I am touched by Christy Turlington's words about her favorite gifts from her mother, and about the important work she is doing. According to a story in The New York Times, the goal of her organization is to help "people understand that pregnancy and childbirth, even though it’s a joyous experience for so many women, really is a risky endeavor for millions of other women,” according to Erin Thornton, executive director, who happens to be expecting right now herself. “To this day, hundreds of thousands of women will die in pregnancy and childbirth, but 90 percent of those could be prevented just with basic, simple access to health care.”

 

Review of The Lemon Orchard

Thank you to Kris Phillips for this lovely review.  I'm lucky to have such a supportive reader. Kris Phillips - June 2013 I’ve been a huge fan of Luanne Rice’s novels for many years now and was thrilled when I won the first copy of her novel, The Lemon Orchard, in a contest on her Facebook page. I quickly devoured the wonderful book and was honored when Luanne asked me to review it for her blog. While Cloud Nine will always hold a special place in my heart as my favorite of her novels, The Lemon Orchard is now a close second. I love that Luanne believes in angels, in second chances, in the power of the human spirit, in true love and in the importance of family above all else – and she will make you a believer, too! Julia and Roberto’s story touched my heart so much; I didn’t want to put it down. As a mother to a little girl, my heart broke for them both for the loss of their daughters. The bond – the love – between these two lead characters is palpable. And the story of how Roberto and his young daughter, Rosa, try to cross the border into the United States from Mexico was so heart wrenching, I actually dreamt about it and woke up exhausted, my legs aching, my throat parched. No book has ever affected me like that! I’ve always had a strong opinion about illegal immigrants, but Luanne’s story changed my heart. I could not imagine what Roberto, Rosa and the others went through to try to make it into this country and a better life. Julia and Roberto not only find love with one another, but help to heal each other’s broken hearts over their mutual losses. While this book did leave me wanting more (don’t expect a “happily ever after” ending), it was a satisfying ending that touched my heart and gave me hope. I highly recommend this book to anyone who loves stories about the resiliency of the human spirit. It will not disappoint! Here’s hoping that Luanne is already working on a sequel.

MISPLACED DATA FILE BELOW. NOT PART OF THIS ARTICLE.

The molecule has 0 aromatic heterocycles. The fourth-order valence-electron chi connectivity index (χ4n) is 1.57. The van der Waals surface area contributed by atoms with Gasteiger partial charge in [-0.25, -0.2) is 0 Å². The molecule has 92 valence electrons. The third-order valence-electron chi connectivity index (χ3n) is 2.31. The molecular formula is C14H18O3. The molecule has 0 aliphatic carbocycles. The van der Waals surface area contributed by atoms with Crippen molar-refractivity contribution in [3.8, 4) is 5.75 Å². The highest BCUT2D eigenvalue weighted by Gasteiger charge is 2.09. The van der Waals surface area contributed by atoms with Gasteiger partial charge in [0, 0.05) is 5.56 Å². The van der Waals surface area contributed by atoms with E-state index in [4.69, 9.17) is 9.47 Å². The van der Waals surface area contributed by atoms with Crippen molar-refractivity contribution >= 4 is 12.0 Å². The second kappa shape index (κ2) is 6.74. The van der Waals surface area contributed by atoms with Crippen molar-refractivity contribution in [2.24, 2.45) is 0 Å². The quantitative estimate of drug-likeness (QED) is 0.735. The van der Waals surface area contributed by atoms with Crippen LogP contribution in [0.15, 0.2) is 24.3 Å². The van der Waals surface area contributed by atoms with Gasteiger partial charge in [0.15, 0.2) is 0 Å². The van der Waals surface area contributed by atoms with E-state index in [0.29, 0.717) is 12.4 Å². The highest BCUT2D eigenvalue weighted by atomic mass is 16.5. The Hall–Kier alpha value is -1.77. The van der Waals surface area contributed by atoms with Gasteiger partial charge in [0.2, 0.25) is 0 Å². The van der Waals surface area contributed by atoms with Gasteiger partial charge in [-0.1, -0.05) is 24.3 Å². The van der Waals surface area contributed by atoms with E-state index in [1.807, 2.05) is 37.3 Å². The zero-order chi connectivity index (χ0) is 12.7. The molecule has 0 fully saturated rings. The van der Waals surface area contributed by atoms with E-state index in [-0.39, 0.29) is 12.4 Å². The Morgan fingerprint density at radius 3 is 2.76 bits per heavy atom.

By Kris Phillips

Excerpt From The Lemon Orchard

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Roberto